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  1. #1

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    Ansco 130 restrainer question (PE, G. Koch please chime in also)

    Ansco 130 contains 5.5g/l potassium bromide. This seems high, but my understanding is the higher amount is there to make the formula slightly warmer, not just prevent fog. I'd like a cooler version of 130 - to use with MGWT. One of the more simple ways suggested by Anchell is to replace some or all of the bromide with benzotriazole. One example is Wimberley's version of 130, which uses 0.2g/l benzotriazole in place of the bromide. But I am confused by a few things:

    1. The "Cookbook" suggests 0.2g benzotriazole has the same anti-fog effect as 1g bromide restrainer. If that is true, Wimberley's formula implies regular Ansco 130 should only need 1g/l potassium bromide to prevent fog. Is this right? Could the amount of bromide in 130 simply be reduced from 5.5g to 1g? It seems to me this would make the formula slightly less warm, without using benzotriazole.

    2. The "Cookbook" suggests even the 0.2g/l benzotriazole in Wimberley's 130 is higher than necessary to prevent fog. How much is required? Or, how much bromide restrainer is really required in the original 130 to prevent fog?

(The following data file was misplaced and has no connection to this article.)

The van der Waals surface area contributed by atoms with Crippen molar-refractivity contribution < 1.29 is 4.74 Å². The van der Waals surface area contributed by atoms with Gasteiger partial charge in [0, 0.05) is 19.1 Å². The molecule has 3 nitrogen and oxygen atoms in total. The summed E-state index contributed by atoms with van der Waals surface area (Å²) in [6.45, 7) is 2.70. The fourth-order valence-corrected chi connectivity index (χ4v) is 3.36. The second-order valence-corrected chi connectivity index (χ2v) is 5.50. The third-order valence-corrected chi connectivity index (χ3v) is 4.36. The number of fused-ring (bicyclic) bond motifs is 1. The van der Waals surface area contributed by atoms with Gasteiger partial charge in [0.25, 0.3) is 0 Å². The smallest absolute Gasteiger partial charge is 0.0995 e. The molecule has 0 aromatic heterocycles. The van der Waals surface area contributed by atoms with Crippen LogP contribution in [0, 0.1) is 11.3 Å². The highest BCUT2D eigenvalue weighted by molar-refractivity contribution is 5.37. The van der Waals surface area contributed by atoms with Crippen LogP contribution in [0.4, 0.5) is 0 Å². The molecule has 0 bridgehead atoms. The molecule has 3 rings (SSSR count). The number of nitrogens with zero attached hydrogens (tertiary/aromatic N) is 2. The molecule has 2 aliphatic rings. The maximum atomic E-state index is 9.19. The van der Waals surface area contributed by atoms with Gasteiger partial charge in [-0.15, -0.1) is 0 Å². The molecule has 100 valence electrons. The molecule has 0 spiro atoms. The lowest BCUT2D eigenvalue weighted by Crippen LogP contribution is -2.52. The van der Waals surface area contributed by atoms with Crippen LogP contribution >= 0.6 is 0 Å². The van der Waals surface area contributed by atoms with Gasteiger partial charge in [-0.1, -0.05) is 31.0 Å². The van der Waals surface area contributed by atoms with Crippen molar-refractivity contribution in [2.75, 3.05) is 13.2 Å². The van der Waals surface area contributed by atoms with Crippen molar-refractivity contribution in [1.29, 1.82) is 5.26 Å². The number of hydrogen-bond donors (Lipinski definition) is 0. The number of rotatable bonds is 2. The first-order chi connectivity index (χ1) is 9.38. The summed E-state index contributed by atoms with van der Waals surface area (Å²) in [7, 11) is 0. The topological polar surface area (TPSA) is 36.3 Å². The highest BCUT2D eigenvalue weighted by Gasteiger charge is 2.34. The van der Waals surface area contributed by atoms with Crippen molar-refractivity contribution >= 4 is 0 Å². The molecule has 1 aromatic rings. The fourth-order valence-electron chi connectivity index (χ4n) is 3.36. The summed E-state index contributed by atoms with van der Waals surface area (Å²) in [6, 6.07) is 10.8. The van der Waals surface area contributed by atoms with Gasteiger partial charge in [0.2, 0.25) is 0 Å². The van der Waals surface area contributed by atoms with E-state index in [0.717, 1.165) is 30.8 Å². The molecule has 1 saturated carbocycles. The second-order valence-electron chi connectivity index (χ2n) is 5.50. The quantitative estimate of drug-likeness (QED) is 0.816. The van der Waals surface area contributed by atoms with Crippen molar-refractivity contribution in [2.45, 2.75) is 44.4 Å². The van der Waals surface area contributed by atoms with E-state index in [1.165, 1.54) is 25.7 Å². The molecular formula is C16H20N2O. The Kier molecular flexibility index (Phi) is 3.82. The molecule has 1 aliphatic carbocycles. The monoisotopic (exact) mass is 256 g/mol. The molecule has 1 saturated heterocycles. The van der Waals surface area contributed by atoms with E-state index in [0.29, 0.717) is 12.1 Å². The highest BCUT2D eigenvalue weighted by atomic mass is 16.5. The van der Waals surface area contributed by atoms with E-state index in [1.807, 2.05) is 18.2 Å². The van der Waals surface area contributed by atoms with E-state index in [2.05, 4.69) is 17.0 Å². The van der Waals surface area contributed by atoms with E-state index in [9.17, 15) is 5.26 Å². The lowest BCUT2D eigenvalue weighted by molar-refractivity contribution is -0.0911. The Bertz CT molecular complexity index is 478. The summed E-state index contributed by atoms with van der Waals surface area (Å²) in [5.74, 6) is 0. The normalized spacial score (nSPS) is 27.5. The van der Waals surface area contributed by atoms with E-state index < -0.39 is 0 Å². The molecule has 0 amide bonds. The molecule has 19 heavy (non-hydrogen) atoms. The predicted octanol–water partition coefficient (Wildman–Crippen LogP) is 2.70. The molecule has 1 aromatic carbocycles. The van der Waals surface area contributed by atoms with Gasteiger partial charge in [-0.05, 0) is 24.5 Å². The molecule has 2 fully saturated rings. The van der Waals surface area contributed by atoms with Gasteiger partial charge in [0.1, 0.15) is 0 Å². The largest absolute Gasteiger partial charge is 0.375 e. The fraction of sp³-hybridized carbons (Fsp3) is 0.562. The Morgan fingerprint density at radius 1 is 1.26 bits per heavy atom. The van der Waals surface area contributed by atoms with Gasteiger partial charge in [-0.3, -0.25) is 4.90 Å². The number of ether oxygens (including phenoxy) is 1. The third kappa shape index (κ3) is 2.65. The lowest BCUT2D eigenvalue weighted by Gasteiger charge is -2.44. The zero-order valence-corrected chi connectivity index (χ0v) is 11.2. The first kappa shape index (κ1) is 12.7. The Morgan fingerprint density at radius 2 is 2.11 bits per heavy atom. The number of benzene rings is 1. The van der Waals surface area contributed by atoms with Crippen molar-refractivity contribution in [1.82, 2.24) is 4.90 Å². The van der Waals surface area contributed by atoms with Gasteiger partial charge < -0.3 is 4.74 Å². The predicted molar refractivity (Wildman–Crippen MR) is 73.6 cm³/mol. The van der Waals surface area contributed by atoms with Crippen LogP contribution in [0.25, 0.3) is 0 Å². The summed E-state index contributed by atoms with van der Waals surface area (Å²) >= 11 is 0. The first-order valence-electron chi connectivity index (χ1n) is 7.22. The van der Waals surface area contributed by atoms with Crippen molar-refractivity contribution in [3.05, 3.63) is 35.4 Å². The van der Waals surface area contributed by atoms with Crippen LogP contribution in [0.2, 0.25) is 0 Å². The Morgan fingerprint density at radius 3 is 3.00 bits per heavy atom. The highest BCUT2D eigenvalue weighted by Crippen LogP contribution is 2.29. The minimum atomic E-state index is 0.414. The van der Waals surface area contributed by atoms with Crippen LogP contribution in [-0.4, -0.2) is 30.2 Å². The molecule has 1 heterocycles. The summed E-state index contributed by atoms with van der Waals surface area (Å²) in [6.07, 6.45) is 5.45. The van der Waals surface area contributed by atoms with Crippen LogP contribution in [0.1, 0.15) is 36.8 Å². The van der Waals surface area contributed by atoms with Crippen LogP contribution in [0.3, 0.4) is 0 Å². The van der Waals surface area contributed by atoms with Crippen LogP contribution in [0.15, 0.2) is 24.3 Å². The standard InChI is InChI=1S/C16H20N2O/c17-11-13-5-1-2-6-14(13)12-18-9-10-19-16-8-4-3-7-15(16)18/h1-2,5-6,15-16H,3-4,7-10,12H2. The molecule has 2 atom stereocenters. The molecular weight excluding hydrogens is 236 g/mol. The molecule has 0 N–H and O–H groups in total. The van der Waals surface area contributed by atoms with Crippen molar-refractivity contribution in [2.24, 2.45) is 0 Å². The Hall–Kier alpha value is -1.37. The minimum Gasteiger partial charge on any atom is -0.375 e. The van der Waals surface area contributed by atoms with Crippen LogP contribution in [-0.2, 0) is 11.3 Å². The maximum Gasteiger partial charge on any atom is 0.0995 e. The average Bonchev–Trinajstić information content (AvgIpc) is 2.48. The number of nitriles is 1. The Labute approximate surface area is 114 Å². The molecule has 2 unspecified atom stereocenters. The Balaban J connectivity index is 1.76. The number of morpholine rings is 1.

3. Is reducing the bromide and/or replacing it with benzotriazole even going to make a meaningful difference with current chlorobromide VC papers? The "Cookbook" gives the impression this "cooling" effect is most effective with bromide papers. So maybe this is a waste of effort.

    Michael

  2. #2
    eclarke's Avatar
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    Here's my variation which has a few followers. I've used thus for eight or nine years now...especially nice with Ilford WT FB.


    Cooltone 130 paper developer**makes 1L stock

    750 cc water @125 deg.
    2.2 grams Metol
    50 grams Sodium Sulfite
    11 grams Hydroquinone
    80 grams Sodium Carbonate (anhydrous)
    11 grams Glycin
    15 cc 1% Benzotriazole solution
    Water to make 1L.


    Mix in order shown. Add a pinch of Sodium Sulfite to the water before adding Metol.

    I dilute 1+3…..

    I like to run the tray at 73 degrees

    80 g. anhydrous carbonate is important.

  3. #3

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    Thanks eclarke, if I'm reading this correctly it is Wimberley's but with .15g benzotriazole instead if .2g. A couple of questions:

    1. Can sodium carbonate monohydrate be used in place of anhydrous if the amount is adjusted accordingly?

    2. How do you mix your benzotriazole solution?

    3. Why do use this at 1:3 vs the standard 1:1 dilution for regular 130?

    4. What is your normal development time with MGWT FB?

    Thanks.

  4. #4
    eclarke's Avatar
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    1. Anhydrous is more stable but if you adjust it it's fine..don't cut it short
    2. I have good stirring equipment (Corning heated magnetic stirrers)
    3. Because it works
    4. It depends on the exposure in the enlarger, but I shoot for 2 minutes but am prepared to snarch it early if necessary.

  5. #5